WASHINGTON (Aug. 2)
Harry Hurwitz, who is returning to Jerusalem Thursday after three years as Israel’s Minister of Information here, urged the Reagan Administration today “not to punish Israel when there may be some disagreement” between Washington and Jerusalem.
“This wrapping over the knuckles, witholding, releasing, sending, not sending, is something that causes bad blood,” Hurwitz told some 50 Christian leaders who attended a luncheon to bid him farewell as he leaves to take up his new post as advisor to Premier Menachem Begin on diaspora affairs.
The Minister said that there was no need for this kind of behavior by the U.S. toward Israel because the strength of the Israeli-U.S. alliance lies in their “ability to remain together in times of difficulty.”
The luncheon was held at the American Christian Trust, a house of prayer directly across from the Israel Embassy. The house was bought recently by a group of Christians to ensure that it would be occupied by people friendly toward Israel. One of its main aims is prayer for Israel.
Those present today signed a scroll presented to Hurwitz praising him for “building bridges between the Christian and Jewish communities.” It also noted that the “ancient people of the book and the Bible-believing Christians of America are being bound together with an eternal cord that cannot be broken.”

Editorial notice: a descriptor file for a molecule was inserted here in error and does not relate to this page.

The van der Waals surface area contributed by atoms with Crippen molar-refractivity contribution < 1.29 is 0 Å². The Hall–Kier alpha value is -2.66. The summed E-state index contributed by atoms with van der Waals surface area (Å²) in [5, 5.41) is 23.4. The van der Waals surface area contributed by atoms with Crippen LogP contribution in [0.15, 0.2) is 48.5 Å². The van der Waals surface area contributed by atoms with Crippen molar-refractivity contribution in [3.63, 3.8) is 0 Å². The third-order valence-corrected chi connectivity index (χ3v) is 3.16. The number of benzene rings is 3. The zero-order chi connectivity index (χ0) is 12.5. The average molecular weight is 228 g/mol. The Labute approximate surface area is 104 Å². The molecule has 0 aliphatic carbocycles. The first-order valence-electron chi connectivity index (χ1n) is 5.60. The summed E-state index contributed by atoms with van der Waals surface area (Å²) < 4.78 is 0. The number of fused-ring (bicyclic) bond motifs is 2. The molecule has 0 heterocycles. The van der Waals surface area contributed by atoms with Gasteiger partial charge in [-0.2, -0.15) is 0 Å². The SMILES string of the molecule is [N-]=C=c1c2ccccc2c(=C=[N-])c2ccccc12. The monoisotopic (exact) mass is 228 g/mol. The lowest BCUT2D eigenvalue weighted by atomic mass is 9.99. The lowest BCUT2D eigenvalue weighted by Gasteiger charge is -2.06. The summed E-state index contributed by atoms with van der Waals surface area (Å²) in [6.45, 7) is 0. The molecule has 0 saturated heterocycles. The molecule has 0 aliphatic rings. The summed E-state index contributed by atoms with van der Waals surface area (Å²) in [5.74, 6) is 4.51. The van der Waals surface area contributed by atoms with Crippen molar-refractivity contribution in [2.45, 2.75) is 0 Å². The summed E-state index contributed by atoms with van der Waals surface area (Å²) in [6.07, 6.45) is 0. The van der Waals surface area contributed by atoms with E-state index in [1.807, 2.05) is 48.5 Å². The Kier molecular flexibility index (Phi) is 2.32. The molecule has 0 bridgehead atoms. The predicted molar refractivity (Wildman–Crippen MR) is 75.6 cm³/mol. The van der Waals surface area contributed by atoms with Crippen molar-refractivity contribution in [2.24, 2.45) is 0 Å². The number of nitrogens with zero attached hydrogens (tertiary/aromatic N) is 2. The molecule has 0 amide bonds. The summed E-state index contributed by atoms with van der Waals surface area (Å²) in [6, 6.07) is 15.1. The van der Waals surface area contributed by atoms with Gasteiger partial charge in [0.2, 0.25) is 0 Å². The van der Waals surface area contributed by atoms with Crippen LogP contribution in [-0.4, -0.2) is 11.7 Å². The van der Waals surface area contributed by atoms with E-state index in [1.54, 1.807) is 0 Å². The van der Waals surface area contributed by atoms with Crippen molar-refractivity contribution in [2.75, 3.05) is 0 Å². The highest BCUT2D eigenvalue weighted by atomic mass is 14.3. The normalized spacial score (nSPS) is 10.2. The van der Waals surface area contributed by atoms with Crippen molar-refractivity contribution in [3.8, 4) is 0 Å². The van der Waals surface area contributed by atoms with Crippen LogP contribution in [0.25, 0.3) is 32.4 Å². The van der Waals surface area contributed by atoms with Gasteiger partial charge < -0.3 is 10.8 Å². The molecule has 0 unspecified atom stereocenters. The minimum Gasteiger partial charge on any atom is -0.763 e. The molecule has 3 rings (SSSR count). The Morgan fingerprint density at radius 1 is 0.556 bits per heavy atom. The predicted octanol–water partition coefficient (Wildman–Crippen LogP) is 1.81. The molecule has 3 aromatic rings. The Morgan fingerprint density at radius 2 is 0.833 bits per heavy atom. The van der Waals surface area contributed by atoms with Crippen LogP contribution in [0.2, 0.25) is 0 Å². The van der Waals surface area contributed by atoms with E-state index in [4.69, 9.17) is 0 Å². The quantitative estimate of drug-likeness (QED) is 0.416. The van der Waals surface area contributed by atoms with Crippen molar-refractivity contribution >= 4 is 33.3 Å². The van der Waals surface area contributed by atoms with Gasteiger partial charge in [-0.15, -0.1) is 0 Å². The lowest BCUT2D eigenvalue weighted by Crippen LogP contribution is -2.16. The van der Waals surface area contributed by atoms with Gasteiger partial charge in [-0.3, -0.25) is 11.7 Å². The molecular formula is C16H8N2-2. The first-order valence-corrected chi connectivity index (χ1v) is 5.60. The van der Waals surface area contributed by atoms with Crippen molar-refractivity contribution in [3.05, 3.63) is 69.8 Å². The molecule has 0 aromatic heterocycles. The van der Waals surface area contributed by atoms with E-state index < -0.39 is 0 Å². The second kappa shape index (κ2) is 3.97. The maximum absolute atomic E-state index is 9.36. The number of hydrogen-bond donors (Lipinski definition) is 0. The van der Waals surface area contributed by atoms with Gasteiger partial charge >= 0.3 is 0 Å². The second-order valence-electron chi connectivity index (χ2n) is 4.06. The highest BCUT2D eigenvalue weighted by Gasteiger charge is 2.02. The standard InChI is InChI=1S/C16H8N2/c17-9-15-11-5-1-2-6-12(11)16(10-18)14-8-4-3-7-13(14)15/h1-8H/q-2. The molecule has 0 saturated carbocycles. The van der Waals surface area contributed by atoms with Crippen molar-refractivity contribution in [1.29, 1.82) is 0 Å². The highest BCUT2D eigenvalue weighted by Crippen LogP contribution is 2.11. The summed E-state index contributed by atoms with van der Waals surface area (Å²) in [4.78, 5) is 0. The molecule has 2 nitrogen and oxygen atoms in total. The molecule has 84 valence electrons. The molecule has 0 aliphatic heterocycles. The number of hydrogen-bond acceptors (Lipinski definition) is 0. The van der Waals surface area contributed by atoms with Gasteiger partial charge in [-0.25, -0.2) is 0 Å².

Hurwitz and his wife, Frieda, presented the house with a map of the United States showing all the places with biblical names.
HURWITZ PRAISED FOR HIS WORK
The Rev. Isaac Rottenberg, executive director of the National Christian Leadership Conference for Israel, noted that Hurwitz was in the U.S. during “an era when misinformation of Israel reigned supreme.” He noted Hurwitz’s “willingness to reach out and be open to the Christian Community.
The Rev. Robert Drinan, a Catholic priest and political activist, also praised Hurwitz for helping the growing dialogue between Jews and Christians. Cal Thomas of the Moral Majority and Frank Eiklor of the Shalom Fellowship noted that Hurwitz has always been willing to provide Christian broadcasters with information necessary in combatting anti-Israel propaganda.
Hurwitz said that during his three years here, Israel has been villified as never before in history and blamed this on the “manipulation” of the media. But he said that Israel’s image has improved now and the reasons he said are that the policies of the government of Israel are at last being understood.
A close friend of Begin’s since 1947 and author of a biography of the Premier, Hurwitz urged the Administration to understand that Begin “is the most honorable gentleman in the world; he does not tell lies and he does not deceive.” Hurwitz said he will take back to Israel the knowledge that Israel is not alone but is strengthened by the American Jewish community and its friends in the Christian community.
In his new post as an advisor to Begin, Hurwitz replaces Yehuda Avner, who was named Ambassador to Britain. Hurwitz and his wife made aliya to Israel in 1978 from South Africa where he had been editor of the Jewish Herald for many years. He came to South Africa as a boy from Latvia.